distributed based on the formula used for the Emergency Shelter Grant program.

The City of Las Vegas, NV

HUD allocated program funds for communities to provide financial assistance and services to
either prevent individuals and families from becoming homeless or help those who are
experiencing homelessness to be quickly rehoused and stabilized. HUD used its Emergency
Shelter Grant formula to allocate program funds to metropolitan cities, urban counties, and
States. On July 31, 2009, HUD entered into a grant agreement with the City for more than $2.1
million in program funds. The agreement was pursuant to the provisions under the
Homelessness Prevention Fund, Division A, Title XII, of the Recovery Act. The program is
being administered by the City’s Neighborhood Services Department, and there are no
subgrantees.

Our overall objective was to determine whether the City administered and expended the grant in
accordance with program requirements. The focus of our review was to determine whether the
City followed eligibility and documentation requirements when it approved participants for
HPRP assistance.




                                               4
                                 RESULTS OF AUDIT

Finding 1: The City Paid for Ineligible and Unsupported HPRP Services
The City paid for HPRP services for ineligible participants, ineligible and activities that did not
meet the HPRP eligibility requirements, and participants whose eligibility was not supported.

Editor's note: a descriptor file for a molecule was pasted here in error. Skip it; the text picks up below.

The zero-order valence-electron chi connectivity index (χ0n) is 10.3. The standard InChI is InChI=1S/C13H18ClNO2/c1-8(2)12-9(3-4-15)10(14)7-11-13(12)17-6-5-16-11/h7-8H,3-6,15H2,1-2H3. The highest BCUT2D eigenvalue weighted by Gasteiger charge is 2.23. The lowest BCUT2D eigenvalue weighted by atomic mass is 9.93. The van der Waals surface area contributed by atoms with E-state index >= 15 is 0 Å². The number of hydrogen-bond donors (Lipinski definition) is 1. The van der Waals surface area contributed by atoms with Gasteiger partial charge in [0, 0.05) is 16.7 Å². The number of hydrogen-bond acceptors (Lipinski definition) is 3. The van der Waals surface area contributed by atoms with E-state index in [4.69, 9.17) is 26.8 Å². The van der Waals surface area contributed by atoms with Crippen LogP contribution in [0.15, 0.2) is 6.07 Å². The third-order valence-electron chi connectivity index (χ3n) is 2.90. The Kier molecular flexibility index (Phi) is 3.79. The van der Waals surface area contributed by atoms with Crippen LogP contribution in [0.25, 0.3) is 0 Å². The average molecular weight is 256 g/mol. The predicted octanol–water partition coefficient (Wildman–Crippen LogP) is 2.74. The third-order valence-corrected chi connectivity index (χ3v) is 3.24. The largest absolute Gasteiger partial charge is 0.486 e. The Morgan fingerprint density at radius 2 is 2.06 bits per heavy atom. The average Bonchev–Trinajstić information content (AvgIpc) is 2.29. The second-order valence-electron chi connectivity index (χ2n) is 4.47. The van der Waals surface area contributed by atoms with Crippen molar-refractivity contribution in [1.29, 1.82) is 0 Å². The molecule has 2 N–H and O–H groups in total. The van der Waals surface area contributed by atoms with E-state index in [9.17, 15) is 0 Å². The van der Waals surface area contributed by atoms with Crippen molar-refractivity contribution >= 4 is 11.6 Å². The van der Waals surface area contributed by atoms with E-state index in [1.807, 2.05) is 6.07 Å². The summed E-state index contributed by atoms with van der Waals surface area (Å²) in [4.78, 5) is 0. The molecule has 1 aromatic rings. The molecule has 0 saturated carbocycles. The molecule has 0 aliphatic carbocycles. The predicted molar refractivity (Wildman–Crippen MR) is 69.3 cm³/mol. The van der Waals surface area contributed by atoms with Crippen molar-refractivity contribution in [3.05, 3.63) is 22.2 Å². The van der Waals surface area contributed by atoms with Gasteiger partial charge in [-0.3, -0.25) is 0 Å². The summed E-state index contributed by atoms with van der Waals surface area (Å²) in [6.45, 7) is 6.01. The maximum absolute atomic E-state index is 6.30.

The City could not support the eligibility of other participants. In addition, some participants did
not meet the City’s own determination to assist only families with minor children or senior
citizens. This occurred because procedures for approving participant eligibility and direct
assistance payments were inadequate and there was lack of supervisory review of case work,
especially eligibility documentation at intake and recertification. Consequently, the City
approved ineligible and unsupported costs totaling $75,273 and, thus, did not fully maximize the
effectiveness of the program.



 HPRP Funds Were Used for
 Ineligible Participants and
 Activities

               We reviewed 18 participant files for the period selected and found that the City
               paid $45,825 for ineligible activities, including assistance to 8 ineligible
               participants (44 percent) and ineligible activities for other participants. The
               deficiencies included (see also appendixes C and D)

                       Unreported unemployment benefits,
                       No expectation that stability could be achieved,
                       Unreported residents,
                       Resident that was not a family with minor children or a senior, and
                       Resident that was not homeless or at imminent risk of becoming homeless.

               Unreported Unemployment Benefits

               Contrary to the requirements of Federal Register Notice FR-5307-N-01 Section
               IV, D(2) (the Notice) and HPRP Eligibility Determination and Documentation
               Guidance, Section 2, that grantees verify and document participants’ household